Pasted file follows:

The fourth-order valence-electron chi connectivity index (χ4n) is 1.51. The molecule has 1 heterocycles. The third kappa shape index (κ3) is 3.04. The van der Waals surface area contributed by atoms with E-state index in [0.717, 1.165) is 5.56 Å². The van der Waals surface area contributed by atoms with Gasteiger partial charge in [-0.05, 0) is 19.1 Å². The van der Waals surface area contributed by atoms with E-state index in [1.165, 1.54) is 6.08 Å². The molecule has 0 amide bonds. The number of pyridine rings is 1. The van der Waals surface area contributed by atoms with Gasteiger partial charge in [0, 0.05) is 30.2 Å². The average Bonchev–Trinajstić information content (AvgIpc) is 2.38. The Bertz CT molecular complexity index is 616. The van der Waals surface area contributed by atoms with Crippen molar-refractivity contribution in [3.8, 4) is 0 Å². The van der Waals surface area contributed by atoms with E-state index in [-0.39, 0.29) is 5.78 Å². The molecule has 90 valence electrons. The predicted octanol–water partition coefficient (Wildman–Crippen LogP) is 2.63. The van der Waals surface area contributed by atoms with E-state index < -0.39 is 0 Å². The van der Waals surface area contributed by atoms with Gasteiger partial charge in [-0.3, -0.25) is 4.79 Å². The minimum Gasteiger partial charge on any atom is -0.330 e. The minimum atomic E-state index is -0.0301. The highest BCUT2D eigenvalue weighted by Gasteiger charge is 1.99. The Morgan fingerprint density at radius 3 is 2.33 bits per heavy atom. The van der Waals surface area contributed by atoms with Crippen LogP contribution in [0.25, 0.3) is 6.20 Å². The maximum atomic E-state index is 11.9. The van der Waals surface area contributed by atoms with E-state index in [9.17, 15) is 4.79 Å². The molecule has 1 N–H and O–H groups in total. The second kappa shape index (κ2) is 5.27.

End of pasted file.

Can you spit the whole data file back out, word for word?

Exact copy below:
The fourth-order valence-electron chi connectivity index (χ4n) is 1.51. The molecule has 1 heterocycles. The third kappa shape index (κ3) is 3.04. The van der Waals surface area contributed by atoms with E-state index in [0.717, 1.165) is 5.56 Å². The van der Waals surface area contributed by atoms with Gasteiger partial charge in [-0.05, 0) is 19.1 Å². The van der Waals surface area contributed by atoms with E-state index in [1.165, 1.54) is 6.08 Å². The molecule has 0 amide bonds. The number of pyridine rings is 1. The van der Waals surface area contributed by atoms with Gasteiger partial charge in [0, 0.05) is 30.2 Å². The average Bonchev–Trinajstić information content (AvgIpc) is 2.38. The Bertz CT molecular complexity index is 616. The van der Waals surface area contributed by atoms with Crippen molar-refractivity contribution in [3.8, 4) is 0 Å². The van der Waals surface area contributed by atoms with E-state index in [-0.39, 0.29) is 5.78 Å². The molecule has 90 valence electrons. The predicted octanol–water partition coefficient (Wildman–Crippen LogP) is 2.63. The van der Waals surface area contributed by atoms with E-state index < -0.39 is 0 Å². The van der Waals surface area contributed by atoms with Gasteiger partial charge in [-0.3, -0.25) is 4.79 Å². The minimum Gasteiger partial charge on any atom is -0.330 e. The minimum atomic E-state index is -0.0301. The highest BCUT2D eigenvalue weighted by Gasteiger charge is 1.99. The Morgan fingerprint density at radius 3 is 2.33 bits per heavy atom. The van der Waals surface area contributed by atoms with Crippen LogP contribution in [0.25, 0.3) is 6.20 Å². The maximum atomic E-state index is 11.9. The van der Waals surface area contributed by atoms with E-state index in [9.17, 15) is 4.79 Å². The molecule has 1 N–H and O–H groups in total. The second kappa shape index (κ2) is 5.27.